Volunteer temple restorers ignite storm over Ayutthaya sema painting

Breaking News October 16, 2018 18:00

By Kornrawee Panyasuppakun
The Nation

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A recent case of merit-making at a Buddhist temple in Suphan Buri by painting on bai-sema – the sanctuary’s boundary markers – has raised concern among historians who say such acts have damaged the Ayutthaya-era artefacts.



Singer Suthep Prayoonpitak and his associates last week painted yellow colours on the boundary markers that encircle the main hall of Wat Chai-naram in Ayutthaya for their merit making.

Responding to condemnation from a famous historian and some among the public that the group had destroyed centuries-old national heritage, Suthep replied they had first asked for the abbot’s permission before painting the artefacts. 

Abbot Phra Kru Palad Boonyong Tunlapo confirmed that he gave the group a green light to paint the semas. “They came with ardent faith and offered to restore the temple. They did it for free and with good intention,” he explained. 

Apart from the semas, the group also restored the old Viharn, the ordination hall, and put gold leaf on the temple’s Buddha image, the abbot said.

The singer said he was part of a group that calls itself “Puen Ruam Tang” (Fellow Traveller) who help restore old temples that have deteriorated and been neglected by the government’s ancient artefact agency, the Fine Arts Department. The restoration campaign has been underway for a decade, and they have restored about a hundred temples.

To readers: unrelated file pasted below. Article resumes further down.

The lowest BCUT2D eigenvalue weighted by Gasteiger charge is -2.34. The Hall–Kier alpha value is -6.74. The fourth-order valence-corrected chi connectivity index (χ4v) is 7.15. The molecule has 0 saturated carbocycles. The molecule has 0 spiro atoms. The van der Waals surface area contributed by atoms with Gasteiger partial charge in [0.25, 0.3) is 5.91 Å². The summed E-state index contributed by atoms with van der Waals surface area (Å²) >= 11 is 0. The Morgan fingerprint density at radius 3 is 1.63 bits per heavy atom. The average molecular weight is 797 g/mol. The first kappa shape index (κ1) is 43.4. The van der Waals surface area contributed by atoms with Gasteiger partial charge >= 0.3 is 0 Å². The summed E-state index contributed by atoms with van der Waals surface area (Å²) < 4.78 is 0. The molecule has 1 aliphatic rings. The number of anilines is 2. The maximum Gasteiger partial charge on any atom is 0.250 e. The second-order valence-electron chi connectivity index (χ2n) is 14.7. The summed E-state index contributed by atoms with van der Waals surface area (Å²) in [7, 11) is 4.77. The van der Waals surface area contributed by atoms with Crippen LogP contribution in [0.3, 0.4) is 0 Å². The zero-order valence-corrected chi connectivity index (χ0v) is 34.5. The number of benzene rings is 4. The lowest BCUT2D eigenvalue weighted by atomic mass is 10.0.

Suthep also said the sema was built only about 40 years ago along with the new ordination hall. “It is not an ancient sema.” 

However, the sema they had painted gold resembles the ancient semas in the photos that Thai famous historian Pitaya Bunnag posted on his Facebook page on Saturday.

According to the photo Pitaya provided, the sema is made of sandstone and dates back to the 16th century, before the First Burmese-Siamese War.

Pitaya, a former lecturer at Chiang Mai University, also posted a photo of the merit-makers painting the sema bright gold. He captioned the photo: “The road to Hell is paved with good intention.”

He also wrote a comment: “It is like coating the Emerald Buddha with gold.”

Many people joined the discussion and condemned the merit-makers, for having possibly destroyed a national treasure. “People don’t understand what heritage is. [They] destroy it all,” commented Nattawoot Meenil on social media. 

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